Considering that Tesla likes to test their software in the field by their customers your hypothesis is more than wishful thinking. Relatively “tiny” 5 kWh differences spread over 6 to 7 thousand cells are unlikely, cell capacity improvement is a step function.

  6. vdiv says:

    Higher capacity can have other benefits such as greater propulsion and regen power, which is important in the cold. Not sure how Tesla would handle this with the same cells. Of course here we are talking about less than 10% improvement so it would be hardly noticeable, whereas $3,250 subtracted from my Starbucks budget would leave me without Grande Iced Lattes and Blueberry Honey Yogurt muffins for quite a while…

    No deal. I’ll counteroffer though with $325, you think Tesla will take it? 🙂

  7. Bacardi says:

    I believe this to be somewhat true but am not entirely sure which 70s can and which cannot be upgraded…I believe not every face-lifted S will be able to or they would have already announced it during the facelift announcement…Tesla just had an earnings call the other day and made no mention of this…

    I’d guess they’d want to exhaust the “old” 70kWh packs; we don’t know when that will be…Of course its possible it did already happen but it doesn’t seem very Tesla to announce a refresh, have an earnings call and to hide this feature…

    1. Jay Cole says:

      We are in the process of updating the story now, but we have heard back that all of the newly “refreshed” cars (and maybe some even before then) are equipped with a 75 kWh pack…there is no more 70 kWh cars, those packs are now discontinued/OoS completely.

      So all the 70D cars since at least the last ~2 weeks of April have this ability.

      1. Bacardi says:

        Thanks for the update!

      2. TomArt says:

        That was my assumption – I did not expect them to stretch an existing pack – they were 75s from the factory.

        Funny enough, a commenter two days ago predicted that this might happen!

  8. Speculawyer says:

    On disk paid DLC!

    This is going to really annoy many people.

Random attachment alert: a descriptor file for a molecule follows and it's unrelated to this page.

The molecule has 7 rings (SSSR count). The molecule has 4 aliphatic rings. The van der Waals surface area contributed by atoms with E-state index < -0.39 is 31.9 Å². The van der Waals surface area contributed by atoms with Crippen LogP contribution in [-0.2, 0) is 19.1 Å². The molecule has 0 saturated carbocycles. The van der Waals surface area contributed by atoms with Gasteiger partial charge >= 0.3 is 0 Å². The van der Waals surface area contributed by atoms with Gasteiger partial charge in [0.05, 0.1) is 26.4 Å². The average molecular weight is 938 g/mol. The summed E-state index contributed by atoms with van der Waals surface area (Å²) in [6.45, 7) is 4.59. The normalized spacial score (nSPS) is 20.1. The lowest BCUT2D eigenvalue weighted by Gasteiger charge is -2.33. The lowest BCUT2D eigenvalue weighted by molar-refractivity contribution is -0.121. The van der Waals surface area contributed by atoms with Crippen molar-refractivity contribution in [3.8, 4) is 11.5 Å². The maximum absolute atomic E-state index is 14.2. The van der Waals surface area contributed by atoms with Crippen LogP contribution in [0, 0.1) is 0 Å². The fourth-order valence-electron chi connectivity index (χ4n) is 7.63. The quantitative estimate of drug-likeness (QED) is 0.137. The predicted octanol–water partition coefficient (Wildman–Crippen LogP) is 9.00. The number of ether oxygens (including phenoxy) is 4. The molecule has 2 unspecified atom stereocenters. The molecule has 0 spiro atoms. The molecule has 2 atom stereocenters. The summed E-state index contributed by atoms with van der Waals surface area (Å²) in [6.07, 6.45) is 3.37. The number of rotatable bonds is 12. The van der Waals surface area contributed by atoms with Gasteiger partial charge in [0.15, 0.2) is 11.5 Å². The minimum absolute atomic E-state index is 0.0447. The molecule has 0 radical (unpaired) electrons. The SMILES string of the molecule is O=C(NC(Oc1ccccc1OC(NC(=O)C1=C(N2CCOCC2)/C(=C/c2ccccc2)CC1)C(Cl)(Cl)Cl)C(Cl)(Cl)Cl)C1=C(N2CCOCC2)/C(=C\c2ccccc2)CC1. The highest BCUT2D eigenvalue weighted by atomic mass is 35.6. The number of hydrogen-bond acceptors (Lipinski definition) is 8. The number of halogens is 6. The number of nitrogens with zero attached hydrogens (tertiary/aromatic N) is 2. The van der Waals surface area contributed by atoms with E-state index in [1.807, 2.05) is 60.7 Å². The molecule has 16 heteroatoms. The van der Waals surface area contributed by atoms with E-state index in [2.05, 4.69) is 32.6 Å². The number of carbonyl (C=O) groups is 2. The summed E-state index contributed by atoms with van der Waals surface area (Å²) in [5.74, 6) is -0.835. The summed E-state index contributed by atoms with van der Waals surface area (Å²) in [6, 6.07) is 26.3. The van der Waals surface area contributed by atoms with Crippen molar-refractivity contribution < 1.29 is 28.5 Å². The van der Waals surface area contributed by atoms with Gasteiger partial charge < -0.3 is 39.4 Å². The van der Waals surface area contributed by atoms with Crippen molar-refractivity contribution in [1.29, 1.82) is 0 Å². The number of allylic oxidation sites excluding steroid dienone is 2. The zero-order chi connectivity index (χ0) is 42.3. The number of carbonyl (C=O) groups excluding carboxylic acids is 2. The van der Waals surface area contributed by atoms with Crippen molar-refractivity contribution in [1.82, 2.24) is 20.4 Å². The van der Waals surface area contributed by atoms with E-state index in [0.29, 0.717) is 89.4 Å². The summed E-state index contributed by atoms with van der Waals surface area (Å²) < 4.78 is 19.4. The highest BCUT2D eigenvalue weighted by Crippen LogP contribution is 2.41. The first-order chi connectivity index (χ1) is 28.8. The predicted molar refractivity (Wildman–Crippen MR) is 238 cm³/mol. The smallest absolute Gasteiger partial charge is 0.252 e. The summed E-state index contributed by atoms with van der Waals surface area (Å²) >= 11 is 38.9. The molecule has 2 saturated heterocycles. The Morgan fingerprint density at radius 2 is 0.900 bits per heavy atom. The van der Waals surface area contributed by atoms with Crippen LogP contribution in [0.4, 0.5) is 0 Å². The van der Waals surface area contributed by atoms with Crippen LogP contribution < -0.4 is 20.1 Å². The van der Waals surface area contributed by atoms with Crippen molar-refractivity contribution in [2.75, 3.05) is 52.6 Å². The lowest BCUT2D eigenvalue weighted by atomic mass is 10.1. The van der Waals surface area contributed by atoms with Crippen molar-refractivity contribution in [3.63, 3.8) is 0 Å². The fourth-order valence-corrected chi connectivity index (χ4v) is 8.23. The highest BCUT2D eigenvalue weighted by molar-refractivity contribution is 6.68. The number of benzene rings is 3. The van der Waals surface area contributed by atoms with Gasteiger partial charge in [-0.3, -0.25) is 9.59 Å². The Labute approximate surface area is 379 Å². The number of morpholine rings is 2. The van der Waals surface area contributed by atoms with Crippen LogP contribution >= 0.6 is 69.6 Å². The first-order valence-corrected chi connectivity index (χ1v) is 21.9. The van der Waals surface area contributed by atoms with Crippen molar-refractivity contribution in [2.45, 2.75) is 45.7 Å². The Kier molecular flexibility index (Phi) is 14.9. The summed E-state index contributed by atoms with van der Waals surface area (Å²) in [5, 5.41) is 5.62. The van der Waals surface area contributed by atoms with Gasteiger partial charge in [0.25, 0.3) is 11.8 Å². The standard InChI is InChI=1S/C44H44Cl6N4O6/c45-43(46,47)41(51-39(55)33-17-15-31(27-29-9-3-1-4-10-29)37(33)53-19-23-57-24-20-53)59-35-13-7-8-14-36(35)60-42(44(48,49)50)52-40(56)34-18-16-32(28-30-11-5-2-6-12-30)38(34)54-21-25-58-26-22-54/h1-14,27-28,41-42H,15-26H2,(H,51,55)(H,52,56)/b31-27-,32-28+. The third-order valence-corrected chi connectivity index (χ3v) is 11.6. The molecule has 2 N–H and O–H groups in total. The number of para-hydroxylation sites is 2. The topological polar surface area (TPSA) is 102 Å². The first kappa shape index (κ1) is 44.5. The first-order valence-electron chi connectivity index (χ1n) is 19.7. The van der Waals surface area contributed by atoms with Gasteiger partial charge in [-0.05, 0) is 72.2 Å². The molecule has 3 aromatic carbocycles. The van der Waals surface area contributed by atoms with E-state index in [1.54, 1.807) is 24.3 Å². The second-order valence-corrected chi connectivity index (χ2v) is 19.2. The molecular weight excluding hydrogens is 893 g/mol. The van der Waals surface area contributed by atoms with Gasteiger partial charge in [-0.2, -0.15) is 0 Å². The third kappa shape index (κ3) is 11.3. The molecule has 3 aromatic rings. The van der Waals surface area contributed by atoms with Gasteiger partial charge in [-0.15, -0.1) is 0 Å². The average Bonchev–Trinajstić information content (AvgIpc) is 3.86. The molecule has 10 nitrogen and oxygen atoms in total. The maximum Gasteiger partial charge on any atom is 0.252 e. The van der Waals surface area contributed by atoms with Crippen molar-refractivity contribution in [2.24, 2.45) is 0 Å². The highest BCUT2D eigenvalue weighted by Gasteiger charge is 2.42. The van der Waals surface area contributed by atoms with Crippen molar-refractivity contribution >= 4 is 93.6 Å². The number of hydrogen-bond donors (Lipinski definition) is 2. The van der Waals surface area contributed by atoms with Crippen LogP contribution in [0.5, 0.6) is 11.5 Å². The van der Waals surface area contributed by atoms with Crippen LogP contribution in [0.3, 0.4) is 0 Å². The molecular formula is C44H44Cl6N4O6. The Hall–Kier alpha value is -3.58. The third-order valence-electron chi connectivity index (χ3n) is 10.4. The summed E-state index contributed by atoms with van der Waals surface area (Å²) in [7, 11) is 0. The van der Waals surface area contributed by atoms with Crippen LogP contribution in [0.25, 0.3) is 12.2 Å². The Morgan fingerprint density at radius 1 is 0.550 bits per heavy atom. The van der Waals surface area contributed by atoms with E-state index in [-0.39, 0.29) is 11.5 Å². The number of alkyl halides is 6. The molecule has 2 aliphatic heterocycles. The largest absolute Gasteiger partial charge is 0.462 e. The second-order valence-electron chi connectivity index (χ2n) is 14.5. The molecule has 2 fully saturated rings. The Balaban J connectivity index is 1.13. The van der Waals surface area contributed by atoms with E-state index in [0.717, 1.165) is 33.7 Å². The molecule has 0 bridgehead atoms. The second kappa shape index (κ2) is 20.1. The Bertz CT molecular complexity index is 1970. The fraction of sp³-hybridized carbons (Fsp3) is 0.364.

9. Stimpacker says:

    Looks like Tesla is trying hard to make up revenue from the reduction in sales of the higher end/optioned models.

    1. Bacardi says:

      Are you referring to the capped US deliveries in April? They allocate most of their deliveries to foreign markets at the beginning of the quarter…

      Yet Tesla does have a habit of increasing base models prices…

      1. TomArt says:

        It is annoying, but you are getting more for your money – it’s not like the increases are just increases with no material changes to the vehicle.

  10. Koenigsegg says:

    All the batteries are electronically limited.

    A guy in 2012 on TMC had a 40 and upgraded it to an 85.

    1. TomArt says:

      ??? That would dramatically increase the resale value of the S60s if that were the case. I thought that the S60s were lighter than the S85s?

    2. Otmar Ebenhoech says:

      I don’t see that this is at all possible. 60s, 70’s and presumably 75’s have 14 modules inside and a lower voltage. Larger packs have 16 modules.

      1. Yep.

        40 / 60 / 70 / 75 kWh batteries are all 84 cells in series (354 volts)

        85 / 90 / presumably 100 kWh batteries are all 96 cells in series (403 volts)

  11. Jacked Beanstalk says:

    Over $3K for a freakin’ firmware update to remove crippleware? Hell no. Bittorrent time.

  12. Windbourne says:

    I am curious where the extra 5 KWH comes from?
    Is it new cells, or is filling all of the cells up further?
    If the first, then it is probably good to buy it.
    If the later, I think that I would wait a bit and see what happens.

Comments are closed.